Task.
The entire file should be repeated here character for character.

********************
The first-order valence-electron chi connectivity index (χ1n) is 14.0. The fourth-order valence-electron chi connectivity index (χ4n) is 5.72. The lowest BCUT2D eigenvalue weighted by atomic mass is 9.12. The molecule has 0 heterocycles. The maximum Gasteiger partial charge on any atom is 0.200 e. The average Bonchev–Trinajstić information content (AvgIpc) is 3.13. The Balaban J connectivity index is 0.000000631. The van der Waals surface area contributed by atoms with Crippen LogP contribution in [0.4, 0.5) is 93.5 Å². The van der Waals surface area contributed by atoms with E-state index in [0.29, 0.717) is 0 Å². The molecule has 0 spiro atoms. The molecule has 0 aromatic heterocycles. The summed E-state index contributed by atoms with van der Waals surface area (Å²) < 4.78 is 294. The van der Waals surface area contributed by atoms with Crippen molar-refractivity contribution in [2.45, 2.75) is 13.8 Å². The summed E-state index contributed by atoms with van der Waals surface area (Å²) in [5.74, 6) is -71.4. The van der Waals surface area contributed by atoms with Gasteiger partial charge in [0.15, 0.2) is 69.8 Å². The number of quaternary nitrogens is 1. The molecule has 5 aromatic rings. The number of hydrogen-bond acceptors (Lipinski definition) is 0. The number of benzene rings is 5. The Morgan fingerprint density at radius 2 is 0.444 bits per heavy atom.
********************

The first-order valence-electron chi connectivity index (χ1n) is 14.0. The fourth-order valence-electron chi connectivity index (χ4n) is 5.72. The lowest BCUT2D eigenvalue weighted by atomic mass is 9.12. The molecule has 0 heterocycles. The maximum Gasteiger partial charge on any atom is 0.200 e. The average Bonchev–Trinajstić information content (AvgIpc) is 3.13. The Balaban J connectivity index is 0.000000631. The van der Waals surface area contributed by atoms with Crippen LogP contribution in [0.4, 0.5) is 93.5 Å². The van der Waals surface area contributed by atoms with E-state index in [0.29, 0.717) is 0 Å². The molecule has 0 spiro atoms. The molecule has 0 aromatic heterocycles. The summed E-state index contributed by atoms with van der Waals surface area (Å²) < 4.78 is 294. The van der Waals surface area contributed by atoms with Crippen molar-refractivity contribution in [2.45, 2.75) is 13.8 Å². The summed E-state index contributed by atoms with van der Waals surface area (Å²) in [5.74, 6) is -71.4. The van der Waals surface area contributed by atoms with Gasteiger partial charge in [0.15, 0.2) is 69.8 Å². The number of quaternary nitrogens is 1. The molecule has 5 aromatic rings. The number of hydrogen-bond acceptors (Lipinski definition) is 0. The number of benzene rings is 5. The Morgan fingerprint density at radius 2 is 0.444 bits per heavy atom.